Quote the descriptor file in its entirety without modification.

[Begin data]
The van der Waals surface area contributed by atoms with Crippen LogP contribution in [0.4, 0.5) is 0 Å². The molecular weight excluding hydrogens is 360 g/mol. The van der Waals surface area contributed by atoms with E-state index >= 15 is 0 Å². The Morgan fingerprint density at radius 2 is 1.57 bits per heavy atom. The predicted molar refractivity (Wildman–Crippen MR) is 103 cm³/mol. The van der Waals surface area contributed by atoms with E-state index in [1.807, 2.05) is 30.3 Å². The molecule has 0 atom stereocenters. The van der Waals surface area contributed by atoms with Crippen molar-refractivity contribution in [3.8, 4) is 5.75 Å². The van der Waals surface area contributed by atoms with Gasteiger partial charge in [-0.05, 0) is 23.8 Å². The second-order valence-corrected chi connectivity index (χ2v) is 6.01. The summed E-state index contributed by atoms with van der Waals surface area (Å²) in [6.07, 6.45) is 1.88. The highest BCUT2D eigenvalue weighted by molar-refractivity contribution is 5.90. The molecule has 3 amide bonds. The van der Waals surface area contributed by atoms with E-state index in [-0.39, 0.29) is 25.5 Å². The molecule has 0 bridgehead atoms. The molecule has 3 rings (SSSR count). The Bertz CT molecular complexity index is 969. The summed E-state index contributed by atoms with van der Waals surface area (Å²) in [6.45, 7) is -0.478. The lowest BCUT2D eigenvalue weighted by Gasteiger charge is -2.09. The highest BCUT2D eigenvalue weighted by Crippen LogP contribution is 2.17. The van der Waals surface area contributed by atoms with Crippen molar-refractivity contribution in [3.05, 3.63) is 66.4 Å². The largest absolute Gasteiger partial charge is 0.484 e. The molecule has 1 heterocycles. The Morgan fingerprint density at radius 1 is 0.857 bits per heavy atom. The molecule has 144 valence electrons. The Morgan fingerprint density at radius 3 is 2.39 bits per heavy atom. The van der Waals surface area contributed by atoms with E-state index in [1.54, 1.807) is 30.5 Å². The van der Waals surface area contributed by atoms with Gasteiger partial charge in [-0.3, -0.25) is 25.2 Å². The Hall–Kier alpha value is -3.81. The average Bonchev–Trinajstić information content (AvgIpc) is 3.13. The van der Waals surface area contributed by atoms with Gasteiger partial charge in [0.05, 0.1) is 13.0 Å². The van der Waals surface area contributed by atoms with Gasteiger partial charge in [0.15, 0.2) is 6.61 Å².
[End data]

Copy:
The van der Waals surface area contributed by atoms with Crippen LogP contribution in [0.4, 0.5) is 0 Å². The molecular weight excluding hydrogens is 360 g/mol. The van der Waals surface area contributed by atoms with E-state index >= 15 is 0 Å². The Morgan fingerprint density at radius 2 is 1.57 bits per heavy atom. The predicted molar refractivity (Wildman–Crippen MR) is 103 cm³/mol. The van der Waals surface area contributed by atoms with E-state index in [1.807, 2.05) is 30.3 Å². The molecule has 0 atom stereocenters. The van der Waals surface area contributed by atoms with Crippen molar-refractivity contribution in [3.8, 4) is 5.75 Å². The van der Waals surface area contributed by atoms with Gasteiger partial charge in [-0.05, 0) is 23.8 Å². The second-order valence-corrected chi connectivity index (χ2v) is 6.01. The summed E-state index contributed by atoms with van der Waals surface area (Å²) in [6.07, 6.45) is 1.88. The highest BCUT2D eigenvalue weighted by molar-refractivity contribution is 5.90. The molecule has 3 amide bonds. The van der Waals surface area contributed by atoms with E-state index in [-0.39, 0.29) is 25.5 Å². The molecule has 0 bridgehead atoms. The molecule has 3 rings (SSSR count). The Bertz CT molecular complexity index is 969. The summed E-state index contributed by atoms with van der Waals surface area (Å²) in [6.45, 7) is -0.478. The lowest BCUT2D eigenvalue weighted by Gasteiger charge is -2.09. The highest BCUT2D eigenvalue weighted by Crippen LogP contribution is 2.17. The van der Waals surface area contributed by atoms with Crippen molar-refractivity contribution in [3.05, 3.63) is 66.4 Å². The largest absolute Gasteiger partial charge is 0.484 e. The molecule has 1 heterocycles. The Morgan fingerprint density at radius 1 is 0.857 bits per heavy atom. The molecule has 144 valence electrons. The Morgan fingerprint density at radius 3 is 2.39 bits per heavy atom. The van der Waals surface area contributed by atoms with E-state index in [1.54, 1.807) is 30.5 Å². The van der Waals surface area contributed by atoms with Gasteiger partial charge in [-0.3, -0.25) is 25.2 Å². The Hall–Kier alpha value is -3.81. The average Bonchev–Trinajstić information content (AvgIpc) is 3.13. The van der Waals surface area contributed by atoms with Gasteiger partial charge in [0.05, 0.1) is 13.0 Å². The van der Waals surface area contributed by atoms with Gasteiger partial charge in [0.15, 0.2) is 6.61 Å².